When asked how he’s felt his defensive corps has done and if any of his defensemen have been surprisingly good in his eyes, Sweden’s Coach Gronborg said, “Our defensive unit has been quite good, but this can also be attested to the work our forwards have done in assuming their defensive responsibility and carrying it out properly. This said, Robert Norrell has been playing real solid. We knew about Hagg’s abilities. He’s brought them to the table. Wilhelm Westlund wasn’t even on the squad before the tournament. Then he came in late and has done really, really well.”

After Team USA’s frustrating loss to Finland in a game where they outshot their opponent 50-19, right winger John Hayden was asked why the U.S. doesn’t seem to change up its style in order to get a winning result. He said, “We’ve been together for 60 games this year. We’ve played USHL hockey, D1 colleges, international tournaments, you name it. What we do has been working for us. We play American hockey. There has been some serious success in doing things this way. We just have to bear down. It’ll come. The goals will come.”

After Switzerland’s 3-0 win over Germany – the country’s archrival – in the final game of the preliminary, Coach Manuele Celio was asked whether he had any special preparation for Germany’s Draisaitl line (consisting of Leon Draisaitl, Dominik Kahun and Parker Tuomie), which combined for five goals the night before. He stated, “Um, no. No special preparation. We started our best defensive line against them. We put our best defensive defensemen on the ice against them. We told the guys that hey, the guys on that line had four or five points each. They’re going to be dangerous, so be aware of when they’re on the ice. Be more careful. Still, our principle doesn’t change much. You play against this type of line in just about every game. Be aware, but don’t be afraid of two or three guys.”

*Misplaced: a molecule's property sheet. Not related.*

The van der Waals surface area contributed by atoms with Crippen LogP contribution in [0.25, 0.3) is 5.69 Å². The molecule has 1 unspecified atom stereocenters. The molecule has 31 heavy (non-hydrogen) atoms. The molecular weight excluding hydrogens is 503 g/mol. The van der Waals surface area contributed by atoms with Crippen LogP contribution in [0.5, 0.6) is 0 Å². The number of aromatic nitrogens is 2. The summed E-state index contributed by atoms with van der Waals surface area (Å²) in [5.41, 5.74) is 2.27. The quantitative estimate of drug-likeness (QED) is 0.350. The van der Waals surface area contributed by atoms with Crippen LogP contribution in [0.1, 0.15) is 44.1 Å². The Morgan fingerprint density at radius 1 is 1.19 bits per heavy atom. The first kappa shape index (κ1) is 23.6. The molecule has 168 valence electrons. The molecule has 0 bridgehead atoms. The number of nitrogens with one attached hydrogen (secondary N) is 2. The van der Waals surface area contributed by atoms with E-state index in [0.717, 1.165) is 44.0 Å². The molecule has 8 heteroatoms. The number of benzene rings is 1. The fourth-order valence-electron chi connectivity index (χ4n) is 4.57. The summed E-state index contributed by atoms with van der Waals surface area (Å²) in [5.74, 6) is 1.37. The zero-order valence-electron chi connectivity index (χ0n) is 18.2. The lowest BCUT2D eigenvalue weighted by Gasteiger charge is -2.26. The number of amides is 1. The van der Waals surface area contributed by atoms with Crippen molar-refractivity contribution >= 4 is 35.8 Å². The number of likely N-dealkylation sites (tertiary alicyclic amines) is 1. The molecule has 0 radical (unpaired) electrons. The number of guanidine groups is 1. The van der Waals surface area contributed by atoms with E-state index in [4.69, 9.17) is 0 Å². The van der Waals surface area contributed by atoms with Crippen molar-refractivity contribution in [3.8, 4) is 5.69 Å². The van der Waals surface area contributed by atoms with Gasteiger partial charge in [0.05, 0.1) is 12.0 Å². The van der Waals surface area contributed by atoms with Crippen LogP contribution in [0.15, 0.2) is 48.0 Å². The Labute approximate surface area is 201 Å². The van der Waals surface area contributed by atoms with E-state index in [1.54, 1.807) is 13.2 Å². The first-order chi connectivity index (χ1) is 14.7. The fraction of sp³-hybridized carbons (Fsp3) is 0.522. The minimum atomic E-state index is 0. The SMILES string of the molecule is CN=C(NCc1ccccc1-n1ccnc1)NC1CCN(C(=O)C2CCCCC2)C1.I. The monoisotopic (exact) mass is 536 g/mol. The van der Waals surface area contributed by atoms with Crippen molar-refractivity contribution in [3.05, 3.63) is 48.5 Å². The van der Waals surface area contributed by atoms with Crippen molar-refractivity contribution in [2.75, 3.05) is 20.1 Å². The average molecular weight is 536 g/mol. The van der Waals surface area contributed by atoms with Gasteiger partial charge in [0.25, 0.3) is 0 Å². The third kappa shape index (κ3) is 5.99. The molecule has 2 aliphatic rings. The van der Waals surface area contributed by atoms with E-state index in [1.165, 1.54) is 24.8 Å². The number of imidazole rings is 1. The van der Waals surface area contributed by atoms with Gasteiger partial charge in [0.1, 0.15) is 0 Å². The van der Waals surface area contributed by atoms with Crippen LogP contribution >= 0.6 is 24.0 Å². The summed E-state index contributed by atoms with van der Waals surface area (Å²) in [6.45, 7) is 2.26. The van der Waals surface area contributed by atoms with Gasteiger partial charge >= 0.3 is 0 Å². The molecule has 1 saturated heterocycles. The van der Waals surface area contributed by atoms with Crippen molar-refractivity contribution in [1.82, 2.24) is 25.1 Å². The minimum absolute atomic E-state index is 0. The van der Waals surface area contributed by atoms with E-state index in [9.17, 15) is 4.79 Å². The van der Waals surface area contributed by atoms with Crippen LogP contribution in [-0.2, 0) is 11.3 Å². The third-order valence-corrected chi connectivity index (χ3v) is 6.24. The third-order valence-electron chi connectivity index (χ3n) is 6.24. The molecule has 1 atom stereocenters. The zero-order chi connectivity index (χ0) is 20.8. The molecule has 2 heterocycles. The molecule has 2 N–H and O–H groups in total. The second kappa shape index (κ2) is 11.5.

Upon realization that Germany would open up the playoff round against Russia, Captain Erik Gollenbeck was asked whether he was confident Germany could possibly beat the hosts. He responded, "We have a realistic chance of beating them. We won 4-2 against them in a preliminary game at the last IIHF Under-18 World Championship, so we know what we have to do to win. We know their way of playing." Germany did not achieve their upset, however, as they lost to Russia, 8-4, in today's playoff contest.

TSN analyst Craig Button is in attendance and was recently interviewed by the local Olympic committee to get his insight on what scouting is all about. Asked about what type of information a scout has to take in, especially in light of scouting eight months a year and often going to up to 200 games, he responded, “You must be able to extrapolate. We try to zero in on the little pieces, little slices. If you’re trying to watch everything, you’re not going to see anything. For example, the other day, in the Swiss game against Sweden, a couple of goals went in, and the [Swiss] goalie got right up and said, “Let’s cut the crap”. You are looking for those types of things.”